The Laura Walker / Kirk Muyres mixed doubles curling juggernaut ramped off the competition circuit long enough to hit the road in Saskatchewan for the Corr Grain Community Rocks program. Each year, Community Rocks pulls into three different Saskatchewan towns to spend time with young people coming out to refine their curling skills or try the sport for the first time.  

Muyres founded Community Rocks with some of his men’s team curling compatriots twelve years ago with the notion of promoting the sport from the grassroots. It was a labour of love then, and that hasn’t changed. His mixed doubles curling partner and one of Canada’s preeminent female curlers, Laura Walker, has leaned into the project with Kirk, bringing her vast experience into the mix.  

“It’s crazy how time flies,” admits Muyres. “Just a few years ago it feels like we started this thing, and we were just starting to figure it out. Now, twelve years later, we’re still doing it and it’s pretty cool.” 

This year’s Community Rocks tour took the duo to Melville, Hudson Bay, and Melfort for a first-ever repeat visit to a Community Rocks participant. The turnouts were exceptional, says Muyres, with 50-70 kids hitting the ice in each centre, up to a third of them never having curled before.  

“You need to get as many people as you can acquainted with the game. A certain percentage are going to stick with it right away. Then maybe 5, 10 or 15 years down the road some others will say ‘I did that as a kid, and it was pretty fun – I'd like to get back into that. You just have to expose as many kids as you can at an early age.” 

Some of those youngsters could wind up in competition in the Scotties, Brier or the Olympics, a goal Muyres has set for himself along with Walker. If the result is simply filling up local clubs with new people who have an outlet for activity and wintertime socializing, then it’s mission accomplished as well, says Muyres.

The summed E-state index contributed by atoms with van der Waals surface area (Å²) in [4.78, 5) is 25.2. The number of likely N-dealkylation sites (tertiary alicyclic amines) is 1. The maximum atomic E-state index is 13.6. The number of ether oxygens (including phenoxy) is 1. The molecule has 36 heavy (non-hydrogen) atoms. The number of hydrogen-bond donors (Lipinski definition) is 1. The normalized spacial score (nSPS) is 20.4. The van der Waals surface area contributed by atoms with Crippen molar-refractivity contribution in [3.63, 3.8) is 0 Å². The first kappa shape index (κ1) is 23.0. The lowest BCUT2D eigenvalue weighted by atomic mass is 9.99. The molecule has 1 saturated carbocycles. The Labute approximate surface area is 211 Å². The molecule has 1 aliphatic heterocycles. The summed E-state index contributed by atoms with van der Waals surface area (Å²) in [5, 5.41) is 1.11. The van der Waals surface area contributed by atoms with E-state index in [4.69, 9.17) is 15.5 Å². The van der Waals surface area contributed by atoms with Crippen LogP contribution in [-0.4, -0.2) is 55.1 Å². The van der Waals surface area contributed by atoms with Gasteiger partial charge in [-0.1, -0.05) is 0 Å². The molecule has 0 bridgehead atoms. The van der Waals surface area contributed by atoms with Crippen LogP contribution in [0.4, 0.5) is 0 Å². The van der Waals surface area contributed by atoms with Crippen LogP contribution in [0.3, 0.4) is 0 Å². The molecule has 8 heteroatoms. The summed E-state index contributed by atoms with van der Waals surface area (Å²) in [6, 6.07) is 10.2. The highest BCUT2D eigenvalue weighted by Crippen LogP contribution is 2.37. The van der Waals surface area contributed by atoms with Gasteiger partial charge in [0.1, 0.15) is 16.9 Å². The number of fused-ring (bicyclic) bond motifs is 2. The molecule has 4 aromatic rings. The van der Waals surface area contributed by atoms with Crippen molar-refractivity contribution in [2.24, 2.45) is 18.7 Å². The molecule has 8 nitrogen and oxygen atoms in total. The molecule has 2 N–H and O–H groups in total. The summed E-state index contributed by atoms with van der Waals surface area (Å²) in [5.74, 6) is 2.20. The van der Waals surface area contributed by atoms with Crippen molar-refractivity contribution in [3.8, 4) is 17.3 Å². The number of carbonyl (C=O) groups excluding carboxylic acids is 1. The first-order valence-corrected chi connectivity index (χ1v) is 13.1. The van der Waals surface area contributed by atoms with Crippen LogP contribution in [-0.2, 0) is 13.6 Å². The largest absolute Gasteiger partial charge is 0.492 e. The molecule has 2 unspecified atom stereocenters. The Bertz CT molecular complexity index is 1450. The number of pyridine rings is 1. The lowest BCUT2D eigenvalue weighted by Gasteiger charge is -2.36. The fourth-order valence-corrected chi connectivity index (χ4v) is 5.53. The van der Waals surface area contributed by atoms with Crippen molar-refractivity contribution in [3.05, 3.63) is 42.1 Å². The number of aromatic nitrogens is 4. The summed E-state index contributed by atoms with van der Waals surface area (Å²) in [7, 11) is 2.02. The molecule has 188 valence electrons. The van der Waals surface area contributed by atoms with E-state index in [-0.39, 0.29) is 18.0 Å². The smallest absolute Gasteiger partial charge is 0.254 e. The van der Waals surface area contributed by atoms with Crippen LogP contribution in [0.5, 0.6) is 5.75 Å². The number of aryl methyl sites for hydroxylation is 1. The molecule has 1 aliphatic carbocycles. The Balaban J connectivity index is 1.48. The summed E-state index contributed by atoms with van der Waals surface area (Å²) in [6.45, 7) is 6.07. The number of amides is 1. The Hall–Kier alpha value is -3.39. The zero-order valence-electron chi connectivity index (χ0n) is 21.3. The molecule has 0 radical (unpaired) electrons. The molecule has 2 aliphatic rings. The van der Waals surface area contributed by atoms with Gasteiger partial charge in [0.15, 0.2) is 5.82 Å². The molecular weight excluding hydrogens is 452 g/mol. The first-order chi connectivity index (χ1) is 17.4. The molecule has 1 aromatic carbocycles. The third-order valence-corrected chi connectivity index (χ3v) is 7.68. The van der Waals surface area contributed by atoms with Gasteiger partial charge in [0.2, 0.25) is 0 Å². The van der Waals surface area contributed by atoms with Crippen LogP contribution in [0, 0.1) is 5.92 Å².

The program has parked at 39 different curling clubs in its dozen years. Melfort was one of the first clubs to participate, so Walker and Muyres felt it was time to return to inspire a new generation. The Clubs apply to participate in Community Rocks, and there never fails to be a solid core of parents and club members who volunteer their time and effort.  

“All the clubs that have helped us over the years, and obviously this year too, have made it special. As we all know, small town curling rinks and small town community clubs are pretty much all volunteer run. So all these people who have helped us over the years have done it because they love curling and they want to see it grow in their communities.” 

The tour doesn’t happen without the financial commitment of the tour’s backers, including title sponsor Corr Grain. Others in the fold include long time local supporters Michel Industries, along with NexGen Transportation, Service Experts, Peace Hills Insurance, Atlas-Apex Roofing, Norstar Industries, Understood Mineral Resources and Hardline Curling. 

With Community Rocks wrapped up, Muyres is back in Edmonton alongside Walker, prepping for this weekend’s final outing on the Mixed Doubles Super Series in Brantford. The Player’s Championship. A win there would solidify their hold as the number one ranked Canadian Mixed Doubles team, and number two in the world. 

“It’s been a good season so far; Laura and I have had more success than one could reasonably expect, but at the same time, we’ve done a lot of work to get here. Hopefully we can keep that going.” 

Ater the Player’s, there’s a month off to recover and catch the Brier in Regina, then it’s the Canadian Championship which hopefully translates to a spot in the worlds. The target of a birth in the Canadian Olympic Trials remains well in the sites.  

Enjoy the full interview with Kirk Muyres.